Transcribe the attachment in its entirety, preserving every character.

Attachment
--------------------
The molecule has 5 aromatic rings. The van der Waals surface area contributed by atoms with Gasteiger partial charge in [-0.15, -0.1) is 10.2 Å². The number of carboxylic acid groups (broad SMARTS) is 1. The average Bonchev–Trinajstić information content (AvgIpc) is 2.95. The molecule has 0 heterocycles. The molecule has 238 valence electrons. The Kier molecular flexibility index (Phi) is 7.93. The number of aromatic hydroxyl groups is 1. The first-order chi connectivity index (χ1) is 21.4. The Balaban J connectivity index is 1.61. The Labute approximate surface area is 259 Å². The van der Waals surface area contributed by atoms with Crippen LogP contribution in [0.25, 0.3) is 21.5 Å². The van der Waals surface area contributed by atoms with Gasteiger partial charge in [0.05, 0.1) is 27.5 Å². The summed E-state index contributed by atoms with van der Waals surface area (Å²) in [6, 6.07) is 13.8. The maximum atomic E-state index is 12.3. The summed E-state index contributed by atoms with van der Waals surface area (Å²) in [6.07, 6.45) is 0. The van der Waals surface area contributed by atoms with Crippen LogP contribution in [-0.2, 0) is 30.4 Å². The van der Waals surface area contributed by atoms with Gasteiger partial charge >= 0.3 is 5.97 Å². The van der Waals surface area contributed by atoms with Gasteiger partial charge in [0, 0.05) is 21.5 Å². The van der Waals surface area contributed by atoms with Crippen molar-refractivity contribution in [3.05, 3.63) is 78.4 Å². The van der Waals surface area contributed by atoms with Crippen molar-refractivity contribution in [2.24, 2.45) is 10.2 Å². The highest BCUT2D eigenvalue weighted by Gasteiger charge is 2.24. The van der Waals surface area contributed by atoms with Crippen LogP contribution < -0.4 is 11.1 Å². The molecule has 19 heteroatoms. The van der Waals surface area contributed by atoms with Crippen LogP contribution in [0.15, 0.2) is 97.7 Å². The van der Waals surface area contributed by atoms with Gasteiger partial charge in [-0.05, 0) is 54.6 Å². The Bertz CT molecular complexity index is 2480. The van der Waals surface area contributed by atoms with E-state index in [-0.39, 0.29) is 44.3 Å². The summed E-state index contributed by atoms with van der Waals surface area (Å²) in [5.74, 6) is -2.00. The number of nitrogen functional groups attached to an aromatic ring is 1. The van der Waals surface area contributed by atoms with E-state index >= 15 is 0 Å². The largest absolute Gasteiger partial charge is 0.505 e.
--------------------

The molecule has 5 aromatic rings. The van der Waals surface area contributed by atoms with Gasteiger partial charge in [-0.15, -0.1) is 10.2 Å². The number of carboxylic acid groups (broad SMARTS) is 1. The average Bonchev–Trinajstić information content (AvgIpc) is 2.95. The molecule has 0 heterocycles. The molecule has 238 valence electrons. The Kier molecular flexibility index (Phi) is 7.93. The number of aromatic hydroxyl groups is 1. The first-order chi connectivity index (χ1) is 21.4. The Balaban J connectivity index is 1.61. The Labute approximate surface area is 259 Å². The van der Waals surface area contributed by atoms with Crippen LogP contribution in [0.25, 0.3) is 21.5 Å². The van der Waals surface area contributed by atoms with Gasteiger partial charge in [0.05, 0.1) is 27.5 Å². The summed E-state index contributed by atoms with van der Waals surface area (Å²) in [6, 6.07) is 13.8. The maximum atomic E-state index is 12.3. The summed E-state index contributed by atoms with van der Waals surface area (Å²) in [6.07, 6.45) is 0. The van der Waals surface area contributed by atoms with Crippen LogP contribution in [-0.2, 0) is 30.4 Å². The van der Waals surface area contributed by atoms with Gasteiger partial charge >= 0.3 is 5.97 Å². The van der Waals surface area contributed by atoms with Gasteiger partial charge in [0, 0.05) is 21.5 Å². The van der Waals surface area contributed by atoms with Crippen molar-refractivity contribution in [3.05, 3.63) is 78.4 Å². The van der Waals surface area contributed by atoms with Crippen molar-refractivity contribution in [2.24, 2.45) is 10.2 Å². The highest BCUT2D eigenvalue weighted by Gasteiger charge is 2.24. The van der Waals surface area contributed by atoms with Crippen LogP contribution < -0.4 is 11.1 Å². The molecule has 19 heteroatoms. The van der Waals surface area contributed by atoms with Crippen LogP contribution in [0.15, 0.2) is 97.7 Å². The van der Waals surface area contributed by atoms with Gasteiger partial charge in [-0.05, 0) is 54.6 Å². The Bertz CT molecular complexity index is 2480. The van der Waals surface area contributed by atoms with E-state index in [-0.39, 0.29) is 44.3 Å². The summed E-state index contributed by atoms with van der Waals surface area (Å²) in [5.74, 6) is -2.00. The number of nitrogen functional groups attached to an aromatic ring is 1. The van der Waals surface area contributed by atoms with E-state index >= 15 is 0 Å². The largest absolute Gasteiger partial charge is 0.505 e.